Application of Leon F. Miller, 329 F.2d 1015 (C.C.P.A. 1964)Annotate this Case
John C. Oberlin, Oberlin, Maky & Donnelly, Cleveland, Ohio (Almon S. Nelson, Washington, D. C., of counsel), for appellant.
Clarence W. Moore, Washington D. C. (Raymond E. Martin, Washington D. C., of counsel) for the Commissioner of Patents.
Before WORLEY, Chief Judge, and RICH, MARTIN, SMITH, and ALMOND, Judges.
This appeal is from the decision of the Patent Office Board of Appeals affirming the rejection of claims 37 and 66 of appellant's application serial No. 747,474, filed July 9, 1958, entitled "Foundry Molding Machine and Method of Molding." The appealed claims are directed to a machine. 41 claims stand allowed.
Appellant's invention relates to the making of foundry sand molds by compressing molding sand about a pattern in a molding machine and the invention, more specifically, is a part of such a machine having improved means for compacting the sand. In such mold-making procedures the pattern is placed on a plate and surrounded by a flask or box into which molding sand is injected. It is then necessary to compact the sand against the pattern and various ways of doing this have been practiced such as tamping, jolting, and squeezing. It is acknowledged to have been known in the art to squeeze the sand about the pattern by the use of inflatable diaphragms. The invention here claimed is an improved diaphragm device comprising a single diaphragm of flexible material which completely surrounds the pattern and extends somewhat over it as well and which, when fluid pressure is applied to it, squeezes the sand inwardly upon the pattern from all sides and from above simultaneously. The diaphragm is mounted on the inside of a box-like frame which is clamped upon the pattern plate and through the top of which the sand is blown. With this brief introduction, the claims should be comprehensible. While claim 36 is not on appeal, it is included here because it is part of appealed claim 37. The involved claims read as follows:
"36. In a foundry molding machine, a downwardly opening box adapted to contain a pattern covered with molding sand; a flexible diaphragm secured at its upper and lower edges within said box and extending circumferentially of said box around such pattern and sand, said diaphragm being adapted to be forced inwardly to squeeze such sand completely circumferentially against such pattern upon introduction of fluid pressure therebehind.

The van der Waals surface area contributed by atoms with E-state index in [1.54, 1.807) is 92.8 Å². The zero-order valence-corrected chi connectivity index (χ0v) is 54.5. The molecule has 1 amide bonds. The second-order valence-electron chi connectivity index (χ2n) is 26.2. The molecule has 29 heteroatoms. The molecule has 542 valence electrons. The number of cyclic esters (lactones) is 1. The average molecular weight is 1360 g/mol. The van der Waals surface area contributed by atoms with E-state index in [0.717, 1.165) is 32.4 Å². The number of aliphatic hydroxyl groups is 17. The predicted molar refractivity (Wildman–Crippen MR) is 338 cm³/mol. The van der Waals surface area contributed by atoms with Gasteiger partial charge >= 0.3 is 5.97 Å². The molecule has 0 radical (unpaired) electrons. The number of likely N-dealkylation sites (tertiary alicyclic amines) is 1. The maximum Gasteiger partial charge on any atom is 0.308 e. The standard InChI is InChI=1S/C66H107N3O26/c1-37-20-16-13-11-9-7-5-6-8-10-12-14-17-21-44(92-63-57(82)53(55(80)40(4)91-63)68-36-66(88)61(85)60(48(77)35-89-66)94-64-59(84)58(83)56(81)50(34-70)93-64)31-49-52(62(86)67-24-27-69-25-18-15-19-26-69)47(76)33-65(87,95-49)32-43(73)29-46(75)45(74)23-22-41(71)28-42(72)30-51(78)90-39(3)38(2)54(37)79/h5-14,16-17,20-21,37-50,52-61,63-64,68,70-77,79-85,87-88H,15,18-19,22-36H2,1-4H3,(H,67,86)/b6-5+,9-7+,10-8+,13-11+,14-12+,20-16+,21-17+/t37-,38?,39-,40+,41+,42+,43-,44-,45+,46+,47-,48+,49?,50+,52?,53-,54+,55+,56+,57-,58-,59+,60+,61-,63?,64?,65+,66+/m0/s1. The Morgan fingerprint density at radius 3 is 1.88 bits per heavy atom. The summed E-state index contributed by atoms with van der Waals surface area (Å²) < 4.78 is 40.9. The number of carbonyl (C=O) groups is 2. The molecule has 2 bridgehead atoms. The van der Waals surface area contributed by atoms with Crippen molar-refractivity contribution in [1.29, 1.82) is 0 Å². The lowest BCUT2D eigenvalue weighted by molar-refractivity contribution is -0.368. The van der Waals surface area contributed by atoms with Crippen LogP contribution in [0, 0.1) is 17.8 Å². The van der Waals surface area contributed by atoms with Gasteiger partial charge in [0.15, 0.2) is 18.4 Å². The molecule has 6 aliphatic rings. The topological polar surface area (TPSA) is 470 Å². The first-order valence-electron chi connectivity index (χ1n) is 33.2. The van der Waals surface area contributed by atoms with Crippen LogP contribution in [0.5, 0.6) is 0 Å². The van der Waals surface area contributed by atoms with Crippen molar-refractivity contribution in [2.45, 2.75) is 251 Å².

"37. The machine of claim 36, wherein said diaphragm is disposed also to overlie a portion of the upper surface of such pattern and sand.
"66. In a foundry molding machine, a downwardly opening box adapted to enclose a pattern covered by molding sand; flexible diaphragm secured at its edges within said box and extending circumferentially of the sand within said box, and means for applying fluid pressure behind said diaphragm to force the latter inwardly to squeeze the sand against said pattern; the same diaphragm also extending a substantial distance over the upper part of the sand so that the sand may simultaneously be squeezed downwardly against said pattern thereby."
The Patent Office has rejected claims 37 and 66 as unpatentable over a single reference:
Taccone 2,864,136 Dec. 16, 1958 application filed Sept. 19, 1955
The basis of the rejection is obviousness of the claimed subject matter, 35 U.S.C. § 103. It is noted that the examiner did not reject claim 66 on Taccone but on another patent, which rejection the board reversed so that the other patent is not of record here. The board, however, made a new rejection of claim 66 on Taccone, saying: